Yeah, I wasn’t writing that one with the band’s social media in mind, but it definitely has a connection. I think we struggle a lot as a band on social media because none of us really likes using it like that. Like, we just want to be a band that writes and performs music, but these days, that isn’t enough. You have to be present on social media, and to do that well you have create an image or have a marketable style that will bring in likes or followers. You have to embrace the band as a business. That’s not something all of us are entirely comfortable with. Compounding the innate difficulty of a built social media presence is Facebook acting as a gatekeeper now for people’s attention, where they charge us money per post to actually be seen by anyone, including the people that have already elected to like and follow us. We can look at the statistics of the number of people who actually see our unpaid posts on Facebook, and it’s maybe a couple dozen. But if we throw enough money down, we can be seen by 60,000… which is a scenario that – again, as a band – we’re not entirely comfortable with. So basically we just don’t use Facebook as a band now other than for maybe show invites from our personal accounts. So we’re looking for alternatives just like, I assume, everyone else is.
Taking a step back to songwriting, are there any non-musical inspirations that factor into songwriting? For instance, have there been any writings/authors that have influenced your perspectives? Are there other hobbies that have fed into music-making?
I feel like almost all of my lyrical inspiration comes from outside of music. The dudes with the instruments would likely have a different answer, but for me, like I said before, I try and approach every new song with a different goal or purpose. For example, I had been wanting to write about the Cascadian independence movement for a long time, but I could never figure out a way to make that work without sounding like a lecture. So it became sort of like a theoretical world-building where I imagined a set of scenarios wherein the Cascadian state actually succeeded in being created.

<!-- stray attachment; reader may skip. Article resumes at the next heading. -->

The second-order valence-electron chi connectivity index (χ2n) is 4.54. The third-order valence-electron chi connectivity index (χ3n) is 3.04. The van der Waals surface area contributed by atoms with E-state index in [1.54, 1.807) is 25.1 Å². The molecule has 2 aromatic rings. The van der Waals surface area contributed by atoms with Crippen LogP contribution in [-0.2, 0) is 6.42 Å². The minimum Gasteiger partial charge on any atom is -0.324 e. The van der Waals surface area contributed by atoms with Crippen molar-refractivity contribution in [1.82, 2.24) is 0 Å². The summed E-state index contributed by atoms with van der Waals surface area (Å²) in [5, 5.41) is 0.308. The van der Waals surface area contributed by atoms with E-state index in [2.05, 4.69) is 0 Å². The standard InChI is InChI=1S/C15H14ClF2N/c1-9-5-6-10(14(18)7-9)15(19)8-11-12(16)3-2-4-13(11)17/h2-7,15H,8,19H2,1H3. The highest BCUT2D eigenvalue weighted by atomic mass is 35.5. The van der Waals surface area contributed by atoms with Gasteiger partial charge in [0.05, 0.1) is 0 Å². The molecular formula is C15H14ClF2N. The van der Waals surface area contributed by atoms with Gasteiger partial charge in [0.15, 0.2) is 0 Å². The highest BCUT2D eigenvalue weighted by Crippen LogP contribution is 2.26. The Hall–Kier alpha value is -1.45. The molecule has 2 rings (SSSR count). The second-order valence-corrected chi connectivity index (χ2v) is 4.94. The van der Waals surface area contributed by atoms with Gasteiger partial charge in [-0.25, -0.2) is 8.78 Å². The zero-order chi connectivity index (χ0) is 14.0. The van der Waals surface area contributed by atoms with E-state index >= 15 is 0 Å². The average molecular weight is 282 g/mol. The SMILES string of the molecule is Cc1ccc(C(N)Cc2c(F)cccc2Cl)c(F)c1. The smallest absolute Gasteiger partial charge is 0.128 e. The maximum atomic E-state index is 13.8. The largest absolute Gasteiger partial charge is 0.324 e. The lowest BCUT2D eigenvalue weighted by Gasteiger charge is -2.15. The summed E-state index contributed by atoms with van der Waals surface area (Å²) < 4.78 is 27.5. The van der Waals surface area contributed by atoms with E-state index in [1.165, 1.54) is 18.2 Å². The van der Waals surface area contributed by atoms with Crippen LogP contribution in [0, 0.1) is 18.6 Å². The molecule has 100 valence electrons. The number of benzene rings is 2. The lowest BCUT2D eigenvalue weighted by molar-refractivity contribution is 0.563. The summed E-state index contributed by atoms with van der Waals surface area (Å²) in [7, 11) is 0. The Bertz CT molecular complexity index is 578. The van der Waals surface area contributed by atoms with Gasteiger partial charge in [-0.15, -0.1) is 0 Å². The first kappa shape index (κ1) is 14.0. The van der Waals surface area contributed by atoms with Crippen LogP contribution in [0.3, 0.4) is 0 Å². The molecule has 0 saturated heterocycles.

The song “Fir” – named so for the Douglas Fir tree on the Cascadian flag – is written from the perspective of a resident of Cascadia reflecting on its creation. I wrote “Fir” around the time I was reading a book called American Nations by Colin Woodard. It’s about the different regional cultures in North America, and I probably took a healthy amount of influence from that.
I’ve worked as a bartender for many years now and though it doesn’t often directly influence my writing, I do get to talk to a wildly diverse set of people which is always a benefit. The only song that’s come directly out of that though is “Your Career Is Over”, which was written in reaction to a guest I once had who just seemed like the absolute epitome of the upper class of Vancouver who at best ignore the lower class and at worst actively despise them. This particular person was truly upset about a shelter being built in her neighbourhood because “Now I have to look at them” and she joked that “Gregor should just throw them all in the ocean.” [Editor’s note: Gregor Robertson is Vancouver’s mayor and has been in his position since 2008.]
It’s been several years since that encounter, and I still think about it often because that attitude is still shocking to me. I feel like I shouldn’t be shocked about the attitude itself – because I feel like it’s more common than I expect – but more about how comfortable she was saying those things loudly in public.
I was thinking about the album title itself: it’s ambiguous in terms of whose life exactly is being ruined. I’m wondering: is it applicable to anyone? Or is it a more particular reference to how the band is affecting its members?
It’s sort of a cheeky name. It’s basically saying that being in this – or any – band sort of forces you to put the rest of your life second if you want it to succeed. It’s hard to have a career job when you need to take weeks’ or months’ worth of time away every year to write, record, and tour, so you work the jobs you can find that you may not be super happy with, and then you spend all the money you do make on gear, a van, renting a jam space, studio time, gas for the van while you’re on the road, merch, merch, merch, a weird themed-room motel far outside Regina because no one came to the show so there’s no floor to crash on, and Katy Perry is in town, so all the accommodation in the city has been booked up for months, whatever fast food is closest to the highway exit with the gas station, more merch, fixing the van because it has a weird battery issue, et cetera — but it’s all worth it because you love the music.